We've all been at meetings where people are checking sms/text messages, emails, even their voicemail. But how do you feel about that? Personally, during a meeting I think its pretty ok to check an sms, but not to take or initiate a phone call. Paul Kedrosky over at Infinite Greed quotes the WSJ survey of people's feelings about checking email during business meetings. It would seem from that graph that Talk-Now from iotum is addressing a real pain. The underlying thinking here being that both sides of the communication must come to some kind of an agreement about the context in which they want to be called.
Wednesday, February 14, 2007
Ken Elefant over at VentureBeat makes some interesting points about credit fraud. Yes, it costs $49.3bn and $6,383 average cost per customer. But most of the "solutions" are based on data analytics and data aggregation.
The solutions they offer are typically client-server based, requiring months or even years of installation and training. And what are banks doing according to Ken?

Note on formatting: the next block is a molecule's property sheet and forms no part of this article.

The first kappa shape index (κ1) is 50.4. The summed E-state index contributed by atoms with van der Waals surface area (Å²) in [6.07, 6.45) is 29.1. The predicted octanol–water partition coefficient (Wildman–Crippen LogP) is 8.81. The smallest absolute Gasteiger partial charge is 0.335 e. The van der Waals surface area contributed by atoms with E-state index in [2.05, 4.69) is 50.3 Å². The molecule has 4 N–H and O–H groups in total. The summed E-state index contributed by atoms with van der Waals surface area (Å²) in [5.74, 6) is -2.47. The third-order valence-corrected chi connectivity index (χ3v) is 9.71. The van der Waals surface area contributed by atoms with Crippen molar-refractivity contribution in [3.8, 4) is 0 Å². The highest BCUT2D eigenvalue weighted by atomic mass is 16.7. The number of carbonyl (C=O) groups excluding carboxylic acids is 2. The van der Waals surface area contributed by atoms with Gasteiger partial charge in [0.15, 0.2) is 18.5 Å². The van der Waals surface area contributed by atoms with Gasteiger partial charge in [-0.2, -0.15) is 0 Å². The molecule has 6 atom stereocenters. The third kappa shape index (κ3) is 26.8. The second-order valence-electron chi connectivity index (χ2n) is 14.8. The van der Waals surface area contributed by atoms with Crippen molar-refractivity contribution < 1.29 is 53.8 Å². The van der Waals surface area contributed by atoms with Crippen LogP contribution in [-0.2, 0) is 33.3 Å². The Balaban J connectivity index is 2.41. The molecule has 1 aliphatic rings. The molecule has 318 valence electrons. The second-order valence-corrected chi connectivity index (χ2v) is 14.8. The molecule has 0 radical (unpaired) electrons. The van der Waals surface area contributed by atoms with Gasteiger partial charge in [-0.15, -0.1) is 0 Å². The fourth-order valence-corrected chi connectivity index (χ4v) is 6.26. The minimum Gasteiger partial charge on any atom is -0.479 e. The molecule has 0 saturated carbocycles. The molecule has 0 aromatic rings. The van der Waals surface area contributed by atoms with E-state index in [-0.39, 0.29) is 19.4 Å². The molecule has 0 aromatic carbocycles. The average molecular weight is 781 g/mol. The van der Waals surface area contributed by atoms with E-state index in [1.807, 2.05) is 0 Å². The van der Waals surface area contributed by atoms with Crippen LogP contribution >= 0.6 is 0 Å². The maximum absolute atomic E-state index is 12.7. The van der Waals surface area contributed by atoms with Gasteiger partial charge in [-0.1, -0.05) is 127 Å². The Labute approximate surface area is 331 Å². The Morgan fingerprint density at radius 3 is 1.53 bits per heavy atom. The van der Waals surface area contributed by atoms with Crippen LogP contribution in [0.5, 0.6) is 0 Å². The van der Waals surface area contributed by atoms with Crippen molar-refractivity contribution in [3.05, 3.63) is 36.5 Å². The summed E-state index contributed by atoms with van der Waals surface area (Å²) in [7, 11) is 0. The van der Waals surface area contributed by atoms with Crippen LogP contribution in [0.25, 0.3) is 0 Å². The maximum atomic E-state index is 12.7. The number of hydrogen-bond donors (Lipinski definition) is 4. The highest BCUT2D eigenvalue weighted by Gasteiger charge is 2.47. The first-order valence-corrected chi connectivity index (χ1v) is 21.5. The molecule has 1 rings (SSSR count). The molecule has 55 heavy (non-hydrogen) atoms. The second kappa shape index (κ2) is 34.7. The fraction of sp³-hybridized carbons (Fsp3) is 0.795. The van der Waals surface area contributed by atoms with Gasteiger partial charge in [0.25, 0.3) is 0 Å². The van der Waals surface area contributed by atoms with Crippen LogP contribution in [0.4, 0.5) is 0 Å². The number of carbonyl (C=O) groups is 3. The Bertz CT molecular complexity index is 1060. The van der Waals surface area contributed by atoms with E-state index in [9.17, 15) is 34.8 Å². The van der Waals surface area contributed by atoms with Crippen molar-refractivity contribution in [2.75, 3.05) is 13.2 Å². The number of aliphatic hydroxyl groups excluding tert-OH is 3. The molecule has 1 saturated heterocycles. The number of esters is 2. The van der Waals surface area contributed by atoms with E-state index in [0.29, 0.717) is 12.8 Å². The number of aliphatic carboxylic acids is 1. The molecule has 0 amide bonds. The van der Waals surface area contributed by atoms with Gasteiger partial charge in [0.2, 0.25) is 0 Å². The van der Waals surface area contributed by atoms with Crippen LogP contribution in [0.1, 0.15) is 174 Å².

The reality is that banks have a hard time telling if the individual in question was a fraudster or simply someone who wouldn’t or couldn’t pay their bills. It takes work to figure it out, with the effort traditionally performed by fraud analysts working the phones to try to solve it. It’s a costly approach that hasn’t scaled well as identity fraud losses have risen in recent years.As is the way with Blog conversations, one of the comments to that VentureBeat post is very interesting. A guy called Tom Fragala of www.myTrustOn.com quotes a Javelin study on customer attitudes to Fraud, and guess what, the customer sees it as their problem! In my books this means that if companies give the customer the option of adopting a fraud prevention option, they will usually buy into it. With nearly 100% of consumers carrying mobile phones, surely their is a process that can be deployed that could call a customer to ask them to validate a transaction? I don't think I would be giving the game away if I said that VoiceSage were talking to a number of financial sevice organisations about this very issue.